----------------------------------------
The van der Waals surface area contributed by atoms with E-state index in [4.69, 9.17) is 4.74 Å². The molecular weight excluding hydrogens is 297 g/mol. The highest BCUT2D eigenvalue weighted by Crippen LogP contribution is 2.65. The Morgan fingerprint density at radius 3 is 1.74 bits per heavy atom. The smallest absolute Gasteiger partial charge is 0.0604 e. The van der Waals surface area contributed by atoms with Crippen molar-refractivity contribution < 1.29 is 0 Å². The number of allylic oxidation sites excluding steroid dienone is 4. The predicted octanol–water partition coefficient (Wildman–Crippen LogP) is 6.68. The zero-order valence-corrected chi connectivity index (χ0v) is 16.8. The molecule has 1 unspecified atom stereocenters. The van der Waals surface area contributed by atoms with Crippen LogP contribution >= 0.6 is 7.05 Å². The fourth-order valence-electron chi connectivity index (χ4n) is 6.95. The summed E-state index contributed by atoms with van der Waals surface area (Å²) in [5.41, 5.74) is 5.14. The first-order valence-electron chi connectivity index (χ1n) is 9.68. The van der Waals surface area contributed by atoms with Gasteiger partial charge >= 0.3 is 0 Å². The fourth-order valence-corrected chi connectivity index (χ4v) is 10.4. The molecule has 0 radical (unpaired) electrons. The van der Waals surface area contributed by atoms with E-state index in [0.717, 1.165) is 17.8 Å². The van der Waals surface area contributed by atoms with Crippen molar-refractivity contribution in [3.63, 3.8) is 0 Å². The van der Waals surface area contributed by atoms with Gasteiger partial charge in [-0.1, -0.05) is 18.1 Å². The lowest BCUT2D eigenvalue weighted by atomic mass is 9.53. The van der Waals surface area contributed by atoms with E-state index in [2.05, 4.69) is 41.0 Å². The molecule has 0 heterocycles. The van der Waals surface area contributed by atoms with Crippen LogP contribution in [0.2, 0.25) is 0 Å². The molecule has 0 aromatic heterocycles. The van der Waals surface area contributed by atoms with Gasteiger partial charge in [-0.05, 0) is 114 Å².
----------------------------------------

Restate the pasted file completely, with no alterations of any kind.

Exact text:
The van der Waals surface area contributed by atoms with E-state index in [4.69, 9.17) is 4.74 Å². The molecular weight excluding hydrogens is 297 g/mol. The highest BCUT2D eigenvalue weighted by Crippen LogP contribution is 2.65. The Morgan fingerprint density at radius 3 is 1.74 bits per heavy atom. The smallest absolute Gasteiger partial charge is 0.0604 e. The van der Waals surface area contributed by atoms with Crippen molar-refractivity contribution < 1.29 is 0 Å². The number of allylic oxidation sites excluding steroid dienone is 4. The predicted octanol–water partition coefficient (Wildman–Crippen LogP) is 6.68. The zero-order valence-corrected chi connectivity index (χ0v) is 16.8. The molecule has 1 unspecified atom stereocenters. The van der Waals surface area contributed by atoms with Crippen LogP contribution >= 0.6 is 7.05 Å². The fourth-order valence-electron chi connectivity index (χ4n) is 6.95. The summed E-state index contributed by atoms with van der Waals surface area (Å²) in [5.41, 5.74) is 5.14. The first-order valence-electron chi connectivity index (χ1n) is 9.68. The van der Waals surface area contributed by atoms with Gasteiger partial charge >= 0.3 is 0 Å². The fourth-order valence-corrected chi connectivity index (χ4v) is 10.4. The molecule has 0 radical (unpaired) electrons. The van der Waals surface area contributed by atoms with E-state index in [0.717, 1.165) is 17.8 Å². The van der Waals surface area contributed by atoms with Crippen molar-refractivity contribution in [3.63, 3.8) is 0 Å². The van der Waals surface area contributed by atoms with Gasteiger partial charge in [-0.1, -0.05) is 18.1 Å². The lowest BCUT2D eigenvalue weighted by atomic mass is 9.53. The van der Waals surface area contributed by atoms with E-state index in [2.05, 4.69) is 41.0 Å². The molecule has 0 heterocycles. The van der Waals surface area contributed by atoms with Crippen LogP contribution in [0.2, 0.25) is 0 Å². The molecule has 0 aromatic heterocycles. The van der Waals surface area contributed by atoms with Gasteiger partial charge in [-0.05, 0) is 114 Å².